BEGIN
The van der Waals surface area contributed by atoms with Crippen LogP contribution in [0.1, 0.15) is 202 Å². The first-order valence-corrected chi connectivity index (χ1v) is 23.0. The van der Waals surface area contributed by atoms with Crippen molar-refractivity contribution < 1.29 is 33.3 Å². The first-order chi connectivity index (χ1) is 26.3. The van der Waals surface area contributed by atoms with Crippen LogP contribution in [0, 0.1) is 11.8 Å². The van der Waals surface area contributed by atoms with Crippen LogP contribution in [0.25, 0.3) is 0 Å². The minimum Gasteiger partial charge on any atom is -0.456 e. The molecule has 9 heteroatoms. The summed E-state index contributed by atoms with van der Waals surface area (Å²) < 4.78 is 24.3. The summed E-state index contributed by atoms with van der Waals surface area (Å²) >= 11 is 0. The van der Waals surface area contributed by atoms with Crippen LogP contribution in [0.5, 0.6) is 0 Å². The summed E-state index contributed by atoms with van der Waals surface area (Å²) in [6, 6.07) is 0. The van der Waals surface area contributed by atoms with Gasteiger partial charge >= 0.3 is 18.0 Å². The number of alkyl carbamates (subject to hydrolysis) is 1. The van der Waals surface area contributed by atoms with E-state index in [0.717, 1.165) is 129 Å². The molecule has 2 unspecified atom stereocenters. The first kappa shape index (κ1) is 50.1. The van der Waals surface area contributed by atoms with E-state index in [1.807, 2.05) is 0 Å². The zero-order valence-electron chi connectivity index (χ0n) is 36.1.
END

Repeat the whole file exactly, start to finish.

The van der Waals surface area contributed by atoms with Crippen LogP contribution in [0.1, 0.15) is 202 Å². The first-order valence-corrected chi connectivity index (χ1v) is 23.0. The van der Waals surface area contributed by atoms with Crippen molar-refractivity contribution < 1.29 is 33.3 Å². The first-order chi connectivity index (χ1) is 26.3. The van der Waals surface area contributed by atoms with Crippen LogP contribution in [0, 0.1) is 11.8 Å². The van der Waals surface area contributed by atoms with Crippen LogP contribution in [0.25, 0.3) is 0 Å². The minimum Gasteiger partial charge on any atom is -0.456 e. The molecule has 9 heteroatoms. The summed E-state index contributed by atoms with van der Waals surface area (Å²) < 4.78 is 24.3. The summed E-state index contributed by atoms with van der Waals surface area (Å²) >= 11 is 0. The van der Waals surface area contributed by atoms with Crippen LogP contribution in [0.5, 0.6) is 0 Å². The summed E-state index contributed by atoms with van der Waals surface area (Å²) in [6, 6.07) is 0. The van der Waals surface area contributed by atoms with Gasteiger partial charge >= 0.3 is 18.0 Å². The number of alkyl carbamates (subject to hydrolysis) is 1. The van der Waals surface area contributed by atoms with E-state index in [0.717, 1.165) is 129 Å². The molecule has 2 unspecified atom stereocenters. The first kappa shape index (κ1) is 50.1. The van der Waals surface area contributed by atoms with E-state index in [1.807, 2.05) is 0 Å². The zero-order valence-electron chi connectivity index (χ0n) is 36.1.